3. Watch the vídeo Disability and Child Protection | UNICEF, Before watching the video, the teacher should inform students that they should take notes, after watching the video, about the situations related with the children with disbaility they observed, using the Support document for RH7. 10’

  4. In pairs, they should confront their notes and do a common resume of the movie. 5’

DT: video

Support document for RH7

Reflection

Teachers should promote a discussion with all students about the video content. Questions to be asked:

  1. What is the mood of the children with disability at the beginning of the movie? Why is he feeling like that?

  2. Do you think children with disability have the right to play with others? Think about what could you do to integrate children with disabilities of your one class on your plays.

  3. Is your school prepared to integrate children with disabilities (e.g. it has wheelchair ramps)?

5'

Notes

The Disability and Child Protection | UNICEF video does not need subtitles.

Digital Resource

Disability and Child Protection | UNICEF video

Game

UNICEF Children's Rights video.


YESI 2023/02/03

41

yesi
8 yesiHuman Rights – Children’s Rights / The right to social care and health
Developed by AENAO
Duration 45
Energizers yesi     12 - Body spelling

Teacher asks students to write their name in the air using different parts of their body, for example with the hand/leg/elbow/nose.

Optional: If time allows teacher asks to the class to spell out some words reproducing the letters with their bodies. Students can collaborate all together or can create different groups.

Relaxing Exercises yesi     2 - Progressive muscle relaxation

To release tension from head to toe, students are asked to close their eyes (if comfortable) and focus on tensing and relaxing each muscle group for two to three seconds each. The teacher guides the students; he/she asks them to start with the feet and toes, then move up to the knees, thighs, rumps, chest, arms, hands, neck, jaw, and eyes—all while maintaining deep, slow breaths.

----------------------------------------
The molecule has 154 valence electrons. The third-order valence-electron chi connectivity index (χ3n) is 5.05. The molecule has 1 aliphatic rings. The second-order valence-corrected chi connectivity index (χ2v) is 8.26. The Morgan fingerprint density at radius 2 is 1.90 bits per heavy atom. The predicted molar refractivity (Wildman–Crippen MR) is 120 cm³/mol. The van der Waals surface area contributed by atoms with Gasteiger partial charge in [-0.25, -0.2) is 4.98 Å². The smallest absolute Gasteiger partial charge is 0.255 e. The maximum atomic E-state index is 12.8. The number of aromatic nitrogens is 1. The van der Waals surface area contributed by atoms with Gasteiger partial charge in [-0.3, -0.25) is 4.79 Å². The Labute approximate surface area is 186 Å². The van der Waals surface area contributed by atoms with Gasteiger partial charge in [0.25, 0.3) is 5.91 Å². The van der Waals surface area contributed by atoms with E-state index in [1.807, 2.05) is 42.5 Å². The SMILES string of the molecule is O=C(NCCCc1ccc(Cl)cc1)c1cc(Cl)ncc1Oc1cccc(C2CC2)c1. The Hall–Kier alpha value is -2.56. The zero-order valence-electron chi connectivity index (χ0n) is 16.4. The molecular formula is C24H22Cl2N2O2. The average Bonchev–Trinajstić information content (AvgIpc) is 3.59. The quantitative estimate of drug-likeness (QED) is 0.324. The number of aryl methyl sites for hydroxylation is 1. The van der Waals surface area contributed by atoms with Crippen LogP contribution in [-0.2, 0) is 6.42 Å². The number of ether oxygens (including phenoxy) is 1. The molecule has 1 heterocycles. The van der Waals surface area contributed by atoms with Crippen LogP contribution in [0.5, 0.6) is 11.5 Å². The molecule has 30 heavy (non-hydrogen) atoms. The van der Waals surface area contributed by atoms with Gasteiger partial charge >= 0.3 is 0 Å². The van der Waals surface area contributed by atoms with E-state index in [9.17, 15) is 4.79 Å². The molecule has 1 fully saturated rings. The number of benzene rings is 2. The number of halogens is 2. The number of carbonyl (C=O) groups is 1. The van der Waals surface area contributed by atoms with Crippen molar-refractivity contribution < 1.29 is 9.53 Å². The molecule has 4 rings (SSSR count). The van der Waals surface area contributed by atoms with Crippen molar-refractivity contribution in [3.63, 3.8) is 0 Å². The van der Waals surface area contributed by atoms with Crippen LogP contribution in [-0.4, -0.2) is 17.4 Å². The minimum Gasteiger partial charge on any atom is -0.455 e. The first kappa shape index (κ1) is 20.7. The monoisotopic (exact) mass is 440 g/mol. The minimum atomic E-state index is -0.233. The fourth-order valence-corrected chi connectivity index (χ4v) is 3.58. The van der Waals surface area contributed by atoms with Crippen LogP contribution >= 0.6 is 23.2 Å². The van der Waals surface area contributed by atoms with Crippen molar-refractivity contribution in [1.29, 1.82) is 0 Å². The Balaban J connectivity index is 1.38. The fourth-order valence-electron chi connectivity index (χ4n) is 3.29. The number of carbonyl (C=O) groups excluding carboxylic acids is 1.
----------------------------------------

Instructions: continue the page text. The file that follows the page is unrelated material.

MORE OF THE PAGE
Kelly Roper

Objectives

- Raise awareness that health is a fundamental human right.

- Become aware why access to social care and health is very important to everyone.

Preparation

- Suggested Reading

The Right to Health

- Materials

Printed Case Study HR8_The Story of Daisy

Introduction

Health is the state of physical, mental and social well-being and does not only mean an absence of illness or disease.

The right to health is closely linked to other fundamental human rights, most notably access to potable water and adequate hygiene.

The right to health includes access to health services.


According to Articles 24 & 26 of the Convention on the Rights of the Child, every child has the right to access health care services and to benefit from social security - including social insurance.

Methodology

NFE Tool  Case Study, Team Work

Introduction Step: Students watch the introductory video of Children's Rights prior to the activity HR_Intro. (5')

1. Teacher divides students in two groups and provides the Case Study HR8_The Story of Daisy. Both groups are requested to read the case study and continue the story.      

Group 1: Daisy has access to social care and health. What can be done?Group 2: Daisy does not have access to social care and health. Are there any alternatives?   (10’)

2. Teacher asks students to think about Daisy and what would happen to her health condition, depending on the group that they are. Once they decide, they need to present their thoughts in the plenary.                                     (10’)

3. After reflection, teacher shows the video HR8 - Spiderman and discuss with students the importance of access to social care and health.        (5’)

Reflection

Teacher asks students in the plenary: